Farmworker groups call for advanced web-posting of pesticide applications
For Immediate Release: August 2, 2017
Bakersfield, CA – A pesticide drift incident in southwest Bakersfield this morning affected seventy farmworkers harvesting garlic. According to media reports, seven workers suffered exposure symptoms that included eye and skin irritation, nausea and headache, and at least ten people were decontaminated at the site. According to the Kern County Ag Commissioner, the incident is under investigation but may have involved two highly hazardous pesticides: the soil fumigant metam sodium (product: Vapam) and chlorpyrifos (product: Vulcan). US EPA Administrator Scott Pruitt in March denied a petition to ban chlorpyrifos, a potent neurotoxin linked to autism, ADHD and IQ loss.
The incident is the latest in a series of four drift incidents since May that have sickened farmworkers in Kern, Monterey and Santa Cruz Counties. On May 5, Vulcan was suspected in the poisoning of a dozen farmworkers not far from this morning’s incident.
Eriberto Fernandez, organizer with United Farm Workers Foundation, was on site this morning to assess the situation and assist the victims. “Once again, it’s the people laboring in the harshest conditions to put food on the nation’s table who suffer the most harm when things go wrong,” he said. “When you have hazardous chemicals being applied as soil fumigants or sprayed into the air, it’s inevitable some of it is going to drift away from its intended target. The alarming number of incidents over the past two months highlight how impossible it is to control drift. We must do better to protect agricultural communities, farmworkers and their children from accidental poisoning.”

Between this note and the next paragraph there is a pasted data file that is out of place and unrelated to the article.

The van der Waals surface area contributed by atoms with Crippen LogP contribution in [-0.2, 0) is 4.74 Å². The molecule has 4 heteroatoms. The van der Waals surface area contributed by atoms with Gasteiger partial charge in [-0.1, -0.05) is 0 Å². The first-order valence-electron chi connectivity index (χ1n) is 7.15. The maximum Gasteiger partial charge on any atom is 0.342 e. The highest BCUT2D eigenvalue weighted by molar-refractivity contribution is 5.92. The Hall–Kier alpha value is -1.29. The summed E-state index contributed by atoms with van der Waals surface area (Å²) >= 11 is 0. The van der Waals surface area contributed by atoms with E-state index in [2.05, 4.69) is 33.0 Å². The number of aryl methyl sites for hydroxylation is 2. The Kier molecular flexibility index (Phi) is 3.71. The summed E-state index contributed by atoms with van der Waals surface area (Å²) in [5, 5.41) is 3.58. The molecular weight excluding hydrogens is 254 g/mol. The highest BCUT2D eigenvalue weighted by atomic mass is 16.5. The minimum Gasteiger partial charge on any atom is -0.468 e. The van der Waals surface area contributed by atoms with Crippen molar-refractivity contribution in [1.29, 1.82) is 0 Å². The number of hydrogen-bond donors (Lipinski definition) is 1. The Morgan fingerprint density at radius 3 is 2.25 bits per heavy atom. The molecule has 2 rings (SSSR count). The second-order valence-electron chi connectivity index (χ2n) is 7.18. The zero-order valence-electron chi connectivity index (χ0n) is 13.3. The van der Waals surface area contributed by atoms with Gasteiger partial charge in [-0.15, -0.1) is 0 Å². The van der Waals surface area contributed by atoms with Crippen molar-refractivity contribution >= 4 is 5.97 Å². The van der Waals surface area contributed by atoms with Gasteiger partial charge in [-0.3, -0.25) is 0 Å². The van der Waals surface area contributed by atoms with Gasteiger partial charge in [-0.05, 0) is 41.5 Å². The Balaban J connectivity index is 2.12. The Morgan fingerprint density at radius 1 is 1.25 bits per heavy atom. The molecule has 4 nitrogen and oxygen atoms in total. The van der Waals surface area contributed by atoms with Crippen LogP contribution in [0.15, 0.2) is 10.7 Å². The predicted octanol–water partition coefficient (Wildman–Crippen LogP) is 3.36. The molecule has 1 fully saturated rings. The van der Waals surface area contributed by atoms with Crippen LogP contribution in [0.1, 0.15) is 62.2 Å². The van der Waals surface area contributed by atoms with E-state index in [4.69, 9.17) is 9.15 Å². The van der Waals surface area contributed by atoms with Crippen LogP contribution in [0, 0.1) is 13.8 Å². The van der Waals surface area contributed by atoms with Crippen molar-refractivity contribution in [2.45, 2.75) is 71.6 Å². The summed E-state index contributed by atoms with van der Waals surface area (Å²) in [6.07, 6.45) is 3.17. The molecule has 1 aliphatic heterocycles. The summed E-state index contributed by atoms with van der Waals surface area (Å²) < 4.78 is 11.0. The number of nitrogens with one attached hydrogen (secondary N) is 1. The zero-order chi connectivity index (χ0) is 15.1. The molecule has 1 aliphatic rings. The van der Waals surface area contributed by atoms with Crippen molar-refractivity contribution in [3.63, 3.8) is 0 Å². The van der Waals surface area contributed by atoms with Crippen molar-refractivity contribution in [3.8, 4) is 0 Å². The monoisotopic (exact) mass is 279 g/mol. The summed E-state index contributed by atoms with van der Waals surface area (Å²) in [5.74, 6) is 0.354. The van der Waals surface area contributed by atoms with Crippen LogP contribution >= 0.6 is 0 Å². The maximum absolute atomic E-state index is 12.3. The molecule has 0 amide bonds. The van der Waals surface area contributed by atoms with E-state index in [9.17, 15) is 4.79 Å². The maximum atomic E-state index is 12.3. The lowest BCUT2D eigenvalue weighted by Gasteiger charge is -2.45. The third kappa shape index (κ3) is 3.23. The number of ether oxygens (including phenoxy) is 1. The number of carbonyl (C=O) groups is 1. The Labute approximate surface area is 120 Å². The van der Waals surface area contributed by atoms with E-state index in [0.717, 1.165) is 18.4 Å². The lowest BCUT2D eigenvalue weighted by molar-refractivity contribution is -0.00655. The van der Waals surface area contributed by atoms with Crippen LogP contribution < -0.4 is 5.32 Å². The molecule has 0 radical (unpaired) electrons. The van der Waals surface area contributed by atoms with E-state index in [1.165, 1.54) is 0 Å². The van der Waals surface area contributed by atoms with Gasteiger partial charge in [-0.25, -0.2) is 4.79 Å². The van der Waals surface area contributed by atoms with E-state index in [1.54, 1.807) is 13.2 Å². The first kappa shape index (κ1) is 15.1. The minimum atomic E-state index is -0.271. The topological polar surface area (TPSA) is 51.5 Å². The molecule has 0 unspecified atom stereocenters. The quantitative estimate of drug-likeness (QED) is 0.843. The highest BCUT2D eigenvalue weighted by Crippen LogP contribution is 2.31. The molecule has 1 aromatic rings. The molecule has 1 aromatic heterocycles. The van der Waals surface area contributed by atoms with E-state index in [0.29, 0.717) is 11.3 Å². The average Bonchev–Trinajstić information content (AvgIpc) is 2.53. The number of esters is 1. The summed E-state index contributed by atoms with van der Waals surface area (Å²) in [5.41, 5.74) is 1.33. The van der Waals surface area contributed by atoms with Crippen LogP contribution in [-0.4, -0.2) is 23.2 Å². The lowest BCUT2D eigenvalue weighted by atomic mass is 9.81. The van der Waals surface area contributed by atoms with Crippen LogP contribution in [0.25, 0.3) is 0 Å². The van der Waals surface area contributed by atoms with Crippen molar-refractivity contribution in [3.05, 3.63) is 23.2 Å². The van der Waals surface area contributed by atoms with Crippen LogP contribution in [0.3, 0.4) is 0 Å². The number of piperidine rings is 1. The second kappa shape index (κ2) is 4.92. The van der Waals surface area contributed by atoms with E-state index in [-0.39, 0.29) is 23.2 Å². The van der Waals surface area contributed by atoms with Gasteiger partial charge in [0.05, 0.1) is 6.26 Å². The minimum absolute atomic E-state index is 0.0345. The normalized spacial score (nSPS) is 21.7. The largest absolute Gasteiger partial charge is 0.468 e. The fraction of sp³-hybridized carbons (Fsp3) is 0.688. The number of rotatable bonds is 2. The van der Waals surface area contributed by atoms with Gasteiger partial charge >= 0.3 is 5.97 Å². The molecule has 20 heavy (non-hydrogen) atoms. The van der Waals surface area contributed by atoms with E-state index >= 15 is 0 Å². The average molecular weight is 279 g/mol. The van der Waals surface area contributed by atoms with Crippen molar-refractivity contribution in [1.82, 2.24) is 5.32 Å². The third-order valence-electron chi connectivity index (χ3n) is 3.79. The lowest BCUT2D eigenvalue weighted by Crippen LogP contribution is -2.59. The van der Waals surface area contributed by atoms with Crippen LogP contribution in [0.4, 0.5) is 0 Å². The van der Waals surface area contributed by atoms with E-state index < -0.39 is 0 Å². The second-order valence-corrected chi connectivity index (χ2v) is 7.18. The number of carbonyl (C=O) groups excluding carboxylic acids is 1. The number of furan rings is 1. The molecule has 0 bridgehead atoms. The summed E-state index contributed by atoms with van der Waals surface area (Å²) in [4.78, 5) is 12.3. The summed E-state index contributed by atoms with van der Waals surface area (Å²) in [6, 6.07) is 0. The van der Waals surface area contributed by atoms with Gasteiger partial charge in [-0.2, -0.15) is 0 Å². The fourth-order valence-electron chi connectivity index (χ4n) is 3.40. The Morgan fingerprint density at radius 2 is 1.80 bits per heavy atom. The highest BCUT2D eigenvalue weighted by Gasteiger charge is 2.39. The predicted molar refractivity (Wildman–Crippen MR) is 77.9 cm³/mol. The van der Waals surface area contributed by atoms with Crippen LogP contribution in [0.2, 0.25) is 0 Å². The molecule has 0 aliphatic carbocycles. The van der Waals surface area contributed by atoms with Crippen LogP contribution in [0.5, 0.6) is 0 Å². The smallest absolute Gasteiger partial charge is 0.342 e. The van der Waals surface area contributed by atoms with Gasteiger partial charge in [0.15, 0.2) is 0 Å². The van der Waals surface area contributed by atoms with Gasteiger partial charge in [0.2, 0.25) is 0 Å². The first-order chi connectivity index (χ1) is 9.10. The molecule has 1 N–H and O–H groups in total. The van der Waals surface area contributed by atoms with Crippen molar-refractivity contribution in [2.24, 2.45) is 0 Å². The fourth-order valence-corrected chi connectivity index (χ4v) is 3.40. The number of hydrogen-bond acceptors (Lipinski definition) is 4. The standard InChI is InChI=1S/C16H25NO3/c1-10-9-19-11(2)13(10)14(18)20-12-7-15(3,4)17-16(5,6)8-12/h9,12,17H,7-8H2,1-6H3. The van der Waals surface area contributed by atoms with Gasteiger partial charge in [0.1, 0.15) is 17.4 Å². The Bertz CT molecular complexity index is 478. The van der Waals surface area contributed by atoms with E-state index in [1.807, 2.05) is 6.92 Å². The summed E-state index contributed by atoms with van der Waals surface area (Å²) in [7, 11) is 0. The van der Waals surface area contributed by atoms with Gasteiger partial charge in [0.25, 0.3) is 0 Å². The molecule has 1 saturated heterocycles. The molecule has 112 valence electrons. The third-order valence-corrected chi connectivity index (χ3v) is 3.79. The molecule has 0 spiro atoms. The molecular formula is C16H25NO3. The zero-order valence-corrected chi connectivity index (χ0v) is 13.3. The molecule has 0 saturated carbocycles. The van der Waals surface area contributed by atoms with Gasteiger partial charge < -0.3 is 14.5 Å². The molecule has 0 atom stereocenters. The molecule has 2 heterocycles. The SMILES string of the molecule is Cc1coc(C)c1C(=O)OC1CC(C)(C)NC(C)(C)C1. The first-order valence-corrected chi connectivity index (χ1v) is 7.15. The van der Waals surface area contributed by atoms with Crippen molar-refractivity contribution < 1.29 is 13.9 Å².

Local community organizer Valerie Gorospe with Delano-based Center on Race, Poverty & the Environment, also visited the site this morning. “This is the second time in less than 2 months that brain-harming chlorpyrifos has been implicated in an incident in the Bakersfield area,” she said. “It’s unconscionable that we continue to allow its use, knowing what we know about the harm it causes to the brain development of children.”
Gorospe and Fernandez also expressed frustration at the lack of transparency with which pesticide applications are made. “As a matter of public health and common sense, we call on regulators to require the County Agricultural Commissioners to post notices on their websites when hazardous pesticides are being applied near our neighborhoods, schools, and workplaces,” said Fernandez. “People have a right to know, and hopefully to protect themselves and their families from harm.”
The Center on Race, Poverty & the Environment (CRPE) is a Delano-based environmental justice litigation organization dedicated to helping grassroots groups across the United States with problems related to the disproportionate burden of pollution borne by poor people and people of color. They provide organizing, technical and legal assistance to help community groups stop immediate environmental threats.
The UFW Foundation through its service centers is on the frontline of narrowing the gap of information immigrants and farm workers need to successfully navigate American society—whether they seek legal advice, know your rights information, are exposed to pesticides or want to report abuses at work.
Californians for Pesticide Reform (CPR) is a statewide coalition of more than 190 organizations, founded in 1996 to fundamentally shift the way pesticides are used in California. CPR’s mission is to protect public health, improve environmental quality and expand a sustainable and just agriculture system by building a diverse movement across California to change statewide and local pesticide policies and practices.